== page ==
CCK has cause to celebrate,
continue work after
latest session, leader says

At the conclusion of the 2022 session of the Kentucky General Assembly, the Catholic Conference of Kentucky is expressing gratitude for some successes and concern over some “troubling” legislation.

During the 2022 session, the conference worked on the passage of measures related to the dignity of life and the family. Measures related to poverty and taxation were among the disappointments this session, according to Jason Hall, executive director of the conference, which represents Kentucky’s four bishops on matters of public policy.

“Last year there were seven or eight bills that passed,” said Hall in an interview April 18. “This year was a mixed bag.”

A “big victory” this session, Hall said, is the bipartisan passage of House Bill 269, which bans the execution of people who have been diagnosed with certain serious mental illnesses before they committed the capital offense. Governor Andy Beshear signed the bill earlier this month.

Another bill related to the dignity of life, House Bill 3, includes various regulations related to pharmaceutical abortions. One clause has caused the abortion clinic in downtown Louisville to close its doors temporarily while the law is challenged. It also includes an abortion ban after 15 weeks of gestation.

HB 3 was vetoed by the governor but became law immediately after legislators voted to override the veto.

“We’re grateful for the temporary stop,” Hall said. “And we are grateful for the regulation of the dispensing of these drugs that may lead to better health outcomes for women.

“But the big focus for the year is the Dobbs decision (before the United States Supreme Court) telling us what a state can do,” he said, referring to the 15-week ban.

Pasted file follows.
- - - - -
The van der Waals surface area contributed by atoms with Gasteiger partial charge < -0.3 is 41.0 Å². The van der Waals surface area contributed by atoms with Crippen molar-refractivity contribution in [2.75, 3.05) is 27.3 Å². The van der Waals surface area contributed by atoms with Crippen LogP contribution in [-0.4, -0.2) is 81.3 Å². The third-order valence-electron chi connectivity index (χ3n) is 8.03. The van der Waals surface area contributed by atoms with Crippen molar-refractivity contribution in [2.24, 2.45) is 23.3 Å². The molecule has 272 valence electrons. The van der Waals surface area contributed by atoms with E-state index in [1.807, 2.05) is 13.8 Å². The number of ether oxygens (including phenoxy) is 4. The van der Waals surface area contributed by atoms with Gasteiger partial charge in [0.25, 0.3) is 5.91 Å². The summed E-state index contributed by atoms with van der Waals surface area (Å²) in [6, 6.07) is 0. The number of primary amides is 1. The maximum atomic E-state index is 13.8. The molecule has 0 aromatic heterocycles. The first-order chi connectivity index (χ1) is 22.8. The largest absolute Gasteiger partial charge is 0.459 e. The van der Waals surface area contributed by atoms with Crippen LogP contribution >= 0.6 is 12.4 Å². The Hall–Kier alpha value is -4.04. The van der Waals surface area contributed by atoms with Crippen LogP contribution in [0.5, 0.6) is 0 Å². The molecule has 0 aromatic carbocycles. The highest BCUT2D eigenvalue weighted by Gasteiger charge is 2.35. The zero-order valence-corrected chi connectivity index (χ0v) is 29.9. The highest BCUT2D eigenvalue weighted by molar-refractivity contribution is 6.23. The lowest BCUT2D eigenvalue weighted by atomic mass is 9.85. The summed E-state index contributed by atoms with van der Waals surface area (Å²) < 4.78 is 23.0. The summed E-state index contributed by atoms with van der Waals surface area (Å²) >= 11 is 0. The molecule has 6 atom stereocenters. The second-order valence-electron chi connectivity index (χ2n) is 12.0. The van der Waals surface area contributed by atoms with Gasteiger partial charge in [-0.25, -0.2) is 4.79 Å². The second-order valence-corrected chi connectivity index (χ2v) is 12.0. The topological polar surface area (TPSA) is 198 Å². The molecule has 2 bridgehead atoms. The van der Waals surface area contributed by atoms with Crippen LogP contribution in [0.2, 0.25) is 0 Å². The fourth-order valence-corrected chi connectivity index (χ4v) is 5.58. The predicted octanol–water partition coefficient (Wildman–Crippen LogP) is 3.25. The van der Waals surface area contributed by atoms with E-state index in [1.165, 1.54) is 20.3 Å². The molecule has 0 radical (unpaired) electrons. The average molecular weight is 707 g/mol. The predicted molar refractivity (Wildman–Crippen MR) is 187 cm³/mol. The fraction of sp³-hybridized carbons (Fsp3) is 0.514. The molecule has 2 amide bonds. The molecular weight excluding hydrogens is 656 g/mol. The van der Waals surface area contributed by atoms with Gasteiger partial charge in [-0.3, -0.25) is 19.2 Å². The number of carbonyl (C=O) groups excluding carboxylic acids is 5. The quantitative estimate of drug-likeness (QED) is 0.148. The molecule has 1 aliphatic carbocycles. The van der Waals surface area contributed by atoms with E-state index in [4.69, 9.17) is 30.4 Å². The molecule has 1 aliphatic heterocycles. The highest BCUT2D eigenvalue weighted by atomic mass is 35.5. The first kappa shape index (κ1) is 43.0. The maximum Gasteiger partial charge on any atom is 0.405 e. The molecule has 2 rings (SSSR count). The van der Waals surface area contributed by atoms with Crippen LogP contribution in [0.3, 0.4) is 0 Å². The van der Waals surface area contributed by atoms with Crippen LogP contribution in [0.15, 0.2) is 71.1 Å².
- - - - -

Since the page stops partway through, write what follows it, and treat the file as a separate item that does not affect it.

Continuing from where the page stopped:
Kentucky’s ban is similar to the ban in Mississippi’s Dobbs v. Jackson Women’s Health Organization, said Hall. This summer, the high court will issue a ruling in the case, which involves Mississippi’s law banning most abortions after 15 weeks.

Catholic News Service has reported that the court is expected to uphold the law and in doing so overturn Roe v. Wade, returning the abortion issue to the states.

For that reason, Hall said, the conference is focused on promoting YES for Life, which aims to highlight November’s vote on amendment two. The amendment seeks to clarify that there is no right to abortion or the funding of abortion in the state’s constitution.

On the subject of family, the conference is applauding the passage of House Bill 499 which creates a child care assistance pilot program in the second year of the budget. The program helps employers provide child care as a benefit.

“That would be very pro-family compared to what we have now,” said Hall. “I think it’s very positive.”

Overall, he said, “There was a larger focus this session on the part of legislators and the business community on workforce development and workforce shortage. It yielded some positive things like House Bill 499, but it also yielded some troublesome things like House Bill 4.”

HB 4, which reduces benefits for people who have lost their jobs, “really hits folks who encounter economic disruption in their lives,” said Hall.

The conference is also concerned about House Bill 7, which affects people who receive public assistance. The bill started out “very, very problematic,” said Hall. In its final form, the approved measure “represents an approach that gives those who receive public assistance more hoops to jump through.

And it leaves room for more down the road for a future administration.”

House Bill 8, a tax reform measure, also concerns the bishops, said Hall. The final version of the approved bill “sets up triggers to reduce the income tax rate over time.”

The bill represents an intention to shift the state away from an income tax and toward a consumption-based tax, said Hall.

“We don’t like where the bill is going, but our advocacy efforts had an impact in slowing down the damage the bill will do,” he said.

“When you move away from income tax to consumption-based taxes it’s regressive,” he said, noting the income taxes place the burden on those who can afford to pay.

Among the issues the conference worked on that didn’t make progress this session were measures related to education, criminal justice, people without homes and refugee assistance.

The conference is also making plans for future sessions to advocate for legislation that stalled.

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